The tea ceremony is a pause button in our life
The simple, pure rituals of the tea ceremony help us practise mindfulness, gently soothe ourselves and give us all the benefits of a relaxing meditation. Yet we can do this while socialising with our friends and loved ones, in fact we encourage that. Giving a cup of tea is like giving a cup of now.
We share kindness and harmony with our companions, and are reminded of the Japanese tea masters’ saying, ichi-go ichi-e (一期一会), each meeting should be treasured as a unique moment for it can never come again.
Take a break any time of day, brew a simple and excellent high quality loose-leaf teanamu tea, savour the delicate liquor sip by sip, let yourself meditate on the evolving taste and aroma as the tea leaves dance in tiny porcelain cups. Life is about moments like these, as the Japanese say, that ’cannot be recovered or repeated’.
If you want any advice at all, or if you would like us to arrange a complete Gong Fu style tea set for you, please contact us by email and we shall be absolutely delighted to oblige!
e specialize in traditionally crafted loose leaf teas, supplied through our online store, London’s chaya teahouse and outside catering. The service we provide in the different aspects of our business is always admired for its thoughtfulness and care. That’s intuitive for us, and what lies behind it is simple: we like tea!
We drink tea all the time. Actually, we love tea. And we only stock teas that we really enjoy. To keep seasonal, often that means we only have small stocks of a particular tea. We try not to disappoint our tea friends, but sometimes stocks really do run out and can’t be immediately replaced. But if that happens we will always try to suggest really good, pleasing alternatives.
Tea drinking is recognised in diverse cultures around the world as the ‘royal road’ to emotional, physical, social, mental and spiritual well-being. At the emotional level tea promotes feelings of calmness and serenity. In terms of impact on your physical health, tea is packed with antioxidants and has the property of being lightly stimulating yet soothing. Socially speaking, tea is the human ‘glue’ par excellence, whether you’re marking a special occasion or having a casual get-together, whether you’re bonding or healing, chit-chatting or making peace, in times of trouble or of joy. Mentally, tea is a resource that makes your head clearer and your thinking more effective. And through all these effects acting together and resonating with each other, tea helps you access that hard-to-define part of yourself, the ‘spiritual’ level of existence that sustains you through the adventure of living.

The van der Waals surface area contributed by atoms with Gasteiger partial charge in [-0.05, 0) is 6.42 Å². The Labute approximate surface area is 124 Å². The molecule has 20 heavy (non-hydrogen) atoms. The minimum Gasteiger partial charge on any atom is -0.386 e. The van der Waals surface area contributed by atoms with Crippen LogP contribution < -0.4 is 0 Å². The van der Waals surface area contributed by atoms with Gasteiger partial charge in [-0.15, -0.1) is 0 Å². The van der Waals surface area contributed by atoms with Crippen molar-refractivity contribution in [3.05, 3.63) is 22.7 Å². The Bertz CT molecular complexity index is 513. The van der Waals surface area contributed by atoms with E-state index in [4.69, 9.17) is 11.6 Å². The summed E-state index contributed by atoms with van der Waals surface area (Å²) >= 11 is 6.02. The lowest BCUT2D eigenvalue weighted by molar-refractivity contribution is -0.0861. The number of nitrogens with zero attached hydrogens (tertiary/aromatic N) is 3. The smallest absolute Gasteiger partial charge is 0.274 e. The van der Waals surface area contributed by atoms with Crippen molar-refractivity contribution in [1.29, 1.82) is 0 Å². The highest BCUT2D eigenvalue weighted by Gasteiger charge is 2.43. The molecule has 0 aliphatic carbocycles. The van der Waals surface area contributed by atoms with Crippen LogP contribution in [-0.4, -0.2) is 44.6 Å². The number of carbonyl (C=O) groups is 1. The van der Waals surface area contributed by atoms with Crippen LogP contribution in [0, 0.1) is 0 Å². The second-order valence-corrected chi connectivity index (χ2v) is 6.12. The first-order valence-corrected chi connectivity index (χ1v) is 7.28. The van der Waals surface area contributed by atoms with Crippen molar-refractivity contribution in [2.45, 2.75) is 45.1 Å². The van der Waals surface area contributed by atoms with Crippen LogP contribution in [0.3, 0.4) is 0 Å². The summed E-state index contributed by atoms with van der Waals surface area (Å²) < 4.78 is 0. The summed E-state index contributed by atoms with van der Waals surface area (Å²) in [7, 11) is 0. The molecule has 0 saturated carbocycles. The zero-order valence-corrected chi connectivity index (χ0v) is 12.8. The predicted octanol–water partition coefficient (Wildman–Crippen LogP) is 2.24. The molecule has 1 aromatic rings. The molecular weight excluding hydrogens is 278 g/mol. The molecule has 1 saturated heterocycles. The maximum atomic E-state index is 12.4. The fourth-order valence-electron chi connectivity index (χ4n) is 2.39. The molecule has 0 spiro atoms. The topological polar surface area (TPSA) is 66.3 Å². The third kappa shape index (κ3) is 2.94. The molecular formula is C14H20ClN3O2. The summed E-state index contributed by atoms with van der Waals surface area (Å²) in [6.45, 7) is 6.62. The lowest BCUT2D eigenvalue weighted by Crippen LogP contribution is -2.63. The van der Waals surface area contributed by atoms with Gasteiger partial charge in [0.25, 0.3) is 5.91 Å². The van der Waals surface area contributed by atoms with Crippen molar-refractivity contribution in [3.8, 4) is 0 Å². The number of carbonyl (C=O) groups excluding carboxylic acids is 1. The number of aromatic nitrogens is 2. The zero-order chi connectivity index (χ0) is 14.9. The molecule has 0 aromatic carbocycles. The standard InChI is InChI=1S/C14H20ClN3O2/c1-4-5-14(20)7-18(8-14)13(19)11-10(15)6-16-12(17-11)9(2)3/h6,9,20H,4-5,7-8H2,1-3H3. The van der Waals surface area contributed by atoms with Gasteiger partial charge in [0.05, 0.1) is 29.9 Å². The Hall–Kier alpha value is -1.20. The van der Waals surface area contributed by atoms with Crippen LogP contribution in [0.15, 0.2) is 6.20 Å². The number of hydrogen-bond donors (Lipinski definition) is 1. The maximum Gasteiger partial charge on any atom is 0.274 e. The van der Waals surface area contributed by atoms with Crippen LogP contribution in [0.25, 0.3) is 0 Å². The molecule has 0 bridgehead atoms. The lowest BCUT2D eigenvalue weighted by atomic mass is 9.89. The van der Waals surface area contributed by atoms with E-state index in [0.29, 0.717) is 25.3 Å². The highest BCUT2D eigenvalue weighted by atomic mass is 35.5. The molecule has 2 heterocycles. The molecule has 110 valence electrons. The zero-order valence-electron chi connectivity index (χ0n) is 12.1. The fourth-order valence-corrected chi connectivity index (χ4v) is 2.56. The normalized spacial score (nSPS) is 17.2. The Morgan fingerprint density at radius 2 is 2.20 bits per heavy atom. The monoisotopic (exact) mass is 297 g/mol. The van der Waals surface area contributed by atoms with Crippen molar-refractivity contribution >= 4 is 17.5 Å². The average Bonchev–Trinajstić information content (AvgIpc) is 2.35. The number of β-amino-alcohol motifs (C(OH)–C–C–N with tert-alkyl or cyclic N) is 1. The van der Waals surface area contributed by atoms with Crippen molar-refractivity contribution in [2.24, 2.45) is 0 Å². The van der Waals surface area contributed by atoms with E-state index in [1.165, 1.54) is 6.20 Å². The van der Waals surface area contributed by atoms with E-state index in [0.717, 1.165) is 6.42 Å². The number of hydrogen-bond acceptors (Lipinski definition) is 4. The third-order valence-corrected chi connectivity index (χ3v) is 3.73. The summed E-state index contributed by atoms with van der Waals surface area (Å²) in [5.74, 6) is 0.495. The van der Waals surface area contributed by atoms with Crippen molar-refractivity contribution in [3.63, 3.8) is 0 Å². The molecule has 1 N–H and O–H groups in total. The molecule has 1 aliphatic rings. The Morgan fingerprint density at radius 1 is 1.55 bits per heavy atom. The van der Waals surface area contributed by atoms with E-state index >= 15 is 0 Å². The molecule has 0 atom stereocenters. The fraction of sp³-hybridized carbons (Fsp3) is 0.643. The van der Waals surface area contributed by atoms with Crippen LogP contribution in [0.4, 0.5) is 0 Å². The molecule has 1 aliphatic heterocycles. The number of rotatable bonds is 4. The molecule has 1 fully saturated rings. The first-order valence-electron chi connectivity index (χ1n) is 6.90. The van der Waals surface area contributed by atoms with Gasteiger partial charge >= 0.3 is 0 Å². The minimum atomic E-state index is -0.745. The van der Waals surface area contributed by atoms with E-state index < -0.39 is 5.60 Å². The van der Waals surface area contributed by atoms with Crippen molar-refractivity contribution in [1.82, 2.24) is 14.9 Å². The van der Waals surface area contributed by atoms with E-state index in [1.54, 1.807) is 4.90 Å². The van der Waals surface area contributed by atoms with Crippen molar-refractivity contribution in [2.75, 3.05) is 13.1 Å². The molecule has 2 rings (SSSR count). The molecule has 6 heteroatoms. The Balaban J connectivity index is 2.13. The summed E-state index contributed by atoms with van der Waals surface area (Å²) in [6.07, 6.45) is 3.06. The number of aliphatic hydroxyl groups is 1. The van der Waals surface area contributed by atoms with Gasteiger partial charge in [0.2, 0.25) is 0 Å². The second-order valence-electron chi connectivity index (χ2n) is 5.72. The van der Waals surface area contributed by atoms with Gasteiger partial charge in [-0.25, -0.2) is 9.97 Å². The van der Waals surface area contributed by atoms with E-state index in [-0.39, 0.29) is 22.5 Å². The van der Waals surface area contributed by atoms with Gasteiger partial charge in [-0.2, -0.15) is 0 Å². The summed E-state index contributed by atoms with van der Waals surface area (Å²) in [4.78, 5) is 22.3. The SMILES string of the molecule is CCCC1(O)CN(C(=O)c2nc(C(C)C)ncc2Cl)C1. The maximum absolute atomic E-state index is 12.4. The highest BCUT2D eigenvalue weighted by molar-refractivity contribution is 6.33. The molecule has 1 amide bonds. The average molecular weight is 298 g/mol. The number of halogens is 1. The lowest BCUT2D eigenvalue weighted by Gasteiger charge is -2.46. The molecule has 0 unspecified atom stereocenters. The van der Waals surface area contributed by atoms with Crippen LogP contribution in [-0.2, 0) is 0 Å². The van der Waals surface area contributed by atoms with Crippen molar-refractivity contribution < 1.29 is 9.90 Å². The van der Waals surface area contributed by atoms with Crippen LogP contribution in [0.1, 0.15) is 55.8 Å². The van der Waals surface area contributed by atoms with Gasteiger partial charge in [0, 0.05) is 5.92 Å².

If you have any questions at all about tea, any information you want, how to season a teapot, how long to brew your tea, what’s a really good tea for a summer picnic or a birthday party, anything you like, we’re always here happy to help. That’s why we call our customers our ‘tea friends’ – because that’s the kind of loyalty we absolutely believe in.
ea leaves grow on the Camellia Sinensis bush. There are over 2000 varieties of this plant, or cultivars, producing over 300,000 different types of tea, each with a different preferred soil type and growing conditions, different leaf size and shape and different flavour profile.
Where a particular tea is grown affects the quality of its leaves. Soil type, climate, surrounding vegetation and elevation are all conditions that can produce different nuances in character.
Yet you can find the same tea bush flourishing on high Chinese hillsides, covered in mists, and in huge, flat, Japanese tea gardens. The only difference will be that in Japan the bush is allowed to grow taller, and the leaves harvested by machine.
After harvest, tea leaves go through sorting, cleaning, drying, rolling, roasting, blotting, sifting, rattling, bruising, tumbling, smoking, scenting, firing, finishing and packing – sometimes smoking, scenting and/or compressing too, and in Japan steaming is an important process. Commonly these stages involve incredibly precise, artisanal craftsmanship, working with small quantities of leaves and hand tools such as bamboo sieves, or simple machinery, following techniques passed down through generations.
In China the hand pickers are tremendously skilled, often having to pay attention to picking just certain parts of the plant, such as a bud with a single leaf, or larger leaves, or the tenderest shoots. Uniformity of leaf is critical throughout the processing stages.
Tea picked in early spring is often the most highly prized, the bush having had the whole winter to rest, regenerate and accumulate nutrients, but some oolongs, for example, are considered at their finest when plucked in the autumn.
Tea is known to relax the drinker, as proven by brain scans. This is thought to be partly due to the aromas generated by the roasting process. Also, one of the substances responsible for the calming, relaxing effect of tea is theanine, which is also a cause of the umami flavour of green tea.